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George is planning a dinner party for three other couples, his wife, and himself. He plans to seat the four couples around a circular table for 8, and wants each husband to be seated opposite his wife. How many seating arrangements can he make, if rotations and reflections of each seating arrangement are not considered different? (Note: In this problem, if one seating is a reflection of another, then the two are considered the same!)

 Jan 8, 2023
 #1
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George can be anywhere in the 8 seats.  Since rotations and reflections don't there' only one way for George and his wife to be seated.  Then afer that next to them there are 3 choices for the husband/wife, and then the other partner is picked.  Then after that, there are two choices, then 1.  So the number of ways is 3*2*1 = 6.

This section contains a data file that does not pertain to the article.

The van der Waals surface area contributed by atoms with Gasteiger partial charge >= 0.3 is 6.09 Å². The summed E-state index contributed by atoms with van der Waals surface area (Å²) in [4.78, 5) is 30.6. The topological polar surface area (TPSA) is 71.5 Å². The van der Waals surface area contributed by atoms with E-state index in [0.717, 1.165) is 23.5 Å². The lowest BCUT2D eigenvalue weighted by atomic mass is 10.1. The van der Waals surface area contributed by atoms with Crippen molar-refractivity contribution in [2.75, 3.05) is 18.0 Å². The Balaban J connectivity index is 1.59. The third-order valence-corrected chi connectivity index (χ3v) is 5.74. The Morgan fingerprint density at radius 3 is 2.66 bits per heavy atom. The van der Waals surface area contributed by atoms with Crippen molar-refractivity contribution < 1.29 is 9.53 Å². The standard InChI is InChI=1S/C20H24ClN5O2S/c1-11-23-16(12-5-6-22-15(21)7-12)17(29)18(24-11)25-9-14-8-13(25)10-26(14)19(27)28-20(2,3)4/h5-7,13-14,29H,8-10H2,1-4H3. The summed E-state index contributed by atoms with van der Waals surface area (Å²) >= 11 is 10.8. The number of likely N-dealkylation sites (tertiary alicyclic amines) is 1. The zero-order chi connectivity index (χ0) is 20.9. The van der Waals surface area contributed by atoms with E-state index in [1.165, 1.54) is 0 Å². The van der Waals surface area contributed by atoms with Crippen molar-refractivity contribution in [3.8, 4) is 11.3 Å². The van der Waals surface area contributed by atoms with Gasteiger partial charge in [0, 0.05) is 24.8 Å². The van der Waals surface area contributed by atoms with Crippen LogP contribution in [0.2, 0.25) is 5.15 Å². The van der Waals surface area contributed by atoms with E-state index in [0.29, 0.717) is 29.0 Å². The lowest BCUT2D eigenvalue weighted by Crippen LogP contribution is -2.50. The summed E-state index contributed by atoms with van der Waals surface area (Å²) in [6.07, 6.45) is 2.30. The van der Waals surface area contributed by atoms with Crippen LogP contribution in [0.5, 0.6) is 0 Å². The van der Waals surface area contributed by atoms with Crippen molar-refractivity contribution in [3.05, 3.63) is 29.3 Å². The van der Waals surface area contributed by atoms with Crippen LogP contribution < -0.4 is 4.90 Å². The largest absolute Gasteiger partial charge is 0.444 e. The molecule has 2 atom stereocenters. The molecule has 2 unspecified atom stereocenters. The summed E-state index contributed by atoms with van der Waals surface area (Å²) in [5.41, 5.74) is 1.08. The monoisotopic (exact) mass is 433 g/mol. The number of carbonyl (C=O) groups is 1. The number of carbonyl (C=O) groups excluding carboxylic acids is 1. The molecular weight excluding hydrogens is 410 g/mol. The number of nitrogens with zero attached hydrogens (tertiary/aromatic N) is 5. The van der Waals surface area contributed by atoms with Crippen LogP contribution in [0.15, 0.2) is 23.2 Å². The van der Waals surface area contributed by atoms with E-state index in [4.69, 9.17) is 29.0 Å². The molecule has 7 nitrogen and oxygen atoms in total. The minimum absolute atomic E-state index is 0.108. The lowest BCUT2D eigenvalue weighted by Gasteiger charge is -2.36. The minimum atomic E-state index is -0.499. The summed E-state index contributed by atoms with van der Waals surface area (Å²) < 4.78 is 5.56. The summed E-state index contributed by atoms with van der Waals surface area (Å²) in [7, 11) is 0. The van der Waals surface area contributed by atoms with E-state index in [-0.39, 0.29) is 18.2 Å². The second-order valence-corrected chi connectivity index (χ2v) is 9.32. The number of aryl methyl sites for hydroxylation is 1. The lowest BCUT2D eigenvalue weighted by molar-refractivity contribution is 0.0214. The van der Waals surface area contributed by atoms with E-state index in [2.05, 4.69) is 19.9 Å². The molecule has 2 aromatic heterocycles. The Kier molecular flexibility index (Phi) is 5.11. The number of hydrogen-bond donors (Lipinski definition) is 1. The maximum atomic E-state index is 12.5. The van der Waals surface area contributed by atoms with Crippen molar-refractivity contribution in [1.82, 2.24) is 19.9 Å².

Jan 9, 2023
 #2
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I don't get that. Could someone re-explain it differently?

 Jan 10, 2023

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